Sustainable innovation: Additive manufacturing and the emergence of a cyclical take-make-transmigrate process at a pioneering industry–university collaboration
James R. Rose, Neeraj Bharadwaj
kHUB post date: July 27, 2023
Originally published: March 29, 2023 (PDMA JPIM • Vol. 40, Issue 4 • July 2023)
Read time: 50 minutes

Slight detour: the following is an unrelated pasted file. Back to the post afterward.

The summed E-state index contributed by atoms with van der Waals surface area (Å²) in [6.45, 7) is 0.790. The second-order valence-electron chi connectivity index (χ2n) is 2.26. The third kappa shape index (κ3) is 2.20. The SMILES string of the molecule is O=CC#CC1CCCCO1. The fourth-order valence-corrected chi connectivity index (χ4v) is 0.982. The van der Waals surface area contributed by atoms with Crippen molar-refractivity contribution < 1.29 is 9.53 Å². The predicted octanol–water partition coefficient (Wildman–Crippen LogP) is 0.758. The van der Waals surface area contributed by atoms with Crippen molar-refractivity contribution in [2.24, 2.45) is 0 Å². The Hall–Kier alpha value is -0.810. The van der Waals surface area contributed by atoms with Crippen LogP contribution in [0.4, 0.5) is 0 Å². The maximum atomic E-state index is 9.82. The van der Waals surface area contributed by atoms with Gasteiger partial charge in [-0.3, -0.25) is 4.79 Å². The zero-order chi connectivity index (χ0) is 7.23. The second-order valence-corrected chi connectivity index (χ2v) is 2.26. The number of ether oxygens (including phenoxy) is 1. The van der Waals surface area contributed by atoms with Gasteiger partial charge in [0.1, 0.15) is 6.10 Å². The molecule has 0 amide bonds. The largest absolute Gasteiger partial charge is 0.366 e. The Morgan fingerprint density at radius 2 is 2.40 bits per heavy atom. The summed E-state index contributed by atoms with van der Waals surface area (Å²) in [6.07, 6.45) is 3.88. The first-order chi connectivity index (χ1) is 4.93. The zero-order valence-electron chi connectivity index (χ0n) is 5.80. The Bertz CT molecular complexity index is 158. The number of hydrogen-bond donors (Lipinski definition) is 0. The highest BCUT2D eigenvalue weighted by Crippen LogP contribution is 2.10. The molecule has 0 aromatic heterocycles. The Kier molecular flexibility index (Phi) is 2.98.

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Innovation experts posit that digital technologies—such as additive manufacturing (AM)—can address societal challenges and change the nature of work and collaboration. In recognition, this special issue encourages researchers to investigate how AM can be leveraged to reduce environmental externalities and devote greater attention to the production of 3D printed items. This article integrates academic research on new product development and the cradle-to-cradle philosophy with insights gleaned from long-term case observations across a series of large-scale AM projects to advance that 3D printing can unleash three pivotal adaptations to the traditional conception-development-launch ecosystem. Specifically, our direct participation in designing and building multiple 3D printed products reveals that: (1) spent products can possess valuable ingredient materials that can be repurposed, (2) the reduced structural strength of the reclaimed material can be a positive force insofar as spawning innovation in a new product category, and (3) manufacturing should appear as an independent stage in new product development. On this last point, our completed projects align with recent observations that newer AM technologies can make prototyping and manufacturing products easier, faster, and less expensive. Accordingly, we advance a cyclical sustainable innovation process, which consists of ideation, development, AM output (i.e., manufacturing), and material reclamation. This research is both theoretically meaningful and pragmatically useful. It addresses knowledge gaps regarding AM in the academic literature and spawns new research questions for innovation scholars. For managers, it provides a path to supplant the wasteful take-make-dispose production model with the more efficient and effective take-make-transmigrate approach that we deem an innovation loop. Specifically, our final built project—a 3D designed and printed chair that uses polymers from the spent chassis of a 3D printed car—serves as a proof of concept that AM can be a catalyst to a paradigmatic shift in how products are made.